An appellate court recently ruled that a cooperative tenant’s defamation lawsuit should have been dismissed because the alleged defamatory statements were either non-actionable statements of opinion or were protected by privilege. Galanova v. Safir, 2016 N.Y. App. Div. LEXIS 2496, 2016 N.Y. Slip Op. 2617 (2d Dep’t Apr. 6, 2016).
The plaintiff is a tenant-shareholder of the Cooperative as well as a member of its Board of Directors. She brought suit against the other members of the Board alleging that the defendants had defamed her in a series of communications. The first allegedly defamatory communications were two e-mails sent to board members and others stating that plaintiff was in arrears on her maintenance and/or owed a debt to the Cooperative, and which also discussed her performance as a Board member. In addition, plaintiff complained that she had been included in a list of “Shareholders in Arrears” that was posted in the building lobby, which listed her name, apartment number, and the alleged amount of arrears. Finally, plaintiff alleged that she was further defamed when the court papers in a non-payment proceeding commenced against her in landlord-tenant court were posted on the door of her apartment.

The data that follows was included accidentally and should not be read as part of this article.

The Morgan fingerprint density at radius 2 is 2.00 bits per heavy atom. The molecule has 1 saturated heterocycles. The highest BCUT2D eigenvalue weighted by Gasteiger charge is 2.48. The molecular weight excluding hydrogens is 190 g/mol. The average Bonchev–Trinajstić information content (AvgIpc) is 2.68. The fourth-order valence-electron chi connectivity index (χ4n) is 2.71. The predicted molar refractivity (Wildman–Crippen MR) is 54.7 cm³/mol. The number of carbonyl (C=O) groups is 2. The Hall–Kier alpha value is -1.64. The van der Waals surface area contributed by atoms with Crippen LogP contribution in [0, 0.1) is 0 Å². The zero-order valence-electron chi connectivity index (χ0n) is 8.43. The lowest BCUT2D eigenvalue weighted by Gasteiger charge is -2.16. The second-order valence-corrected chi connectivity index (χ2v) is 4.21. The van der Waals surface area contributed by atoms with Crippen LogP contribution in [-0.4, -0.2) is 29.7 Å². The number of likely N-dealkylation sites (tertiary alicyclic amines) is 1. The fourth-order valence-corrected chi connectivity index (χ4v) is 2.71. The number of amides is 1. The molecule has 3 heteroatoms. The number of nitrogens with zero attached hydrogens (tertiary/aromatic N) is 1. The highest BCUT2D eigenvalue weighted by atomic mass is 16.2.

A lower court held that plaintiff’s claims raised issues of fact requiring a trial, but an appellate court reversed this decision and granted summary judgment to defendants, dismissing all of plaintiff’s claims. With respect to the e-mails, the court categorized these as statements of opinion or “subjective characterizations” of plaintiff’s behavior, which therefore could not serve as a basis for liability. The contents of the “Shareholders in Arrears” flyer, the court held, were protected by a doctrine known as the “qualified common interest privilege.” Plaintiff failed to show that the posting of the flyer was motivated solely by malice against her, as would be required to overcome this privilege. Finally, the court found that the posting of the legal papers on plaintiff’s apartment door was done as part of the process of effecting service of the legal papers as required by law, and was thus protected by an absolute privilege as pertinent to an ongoing judicial action.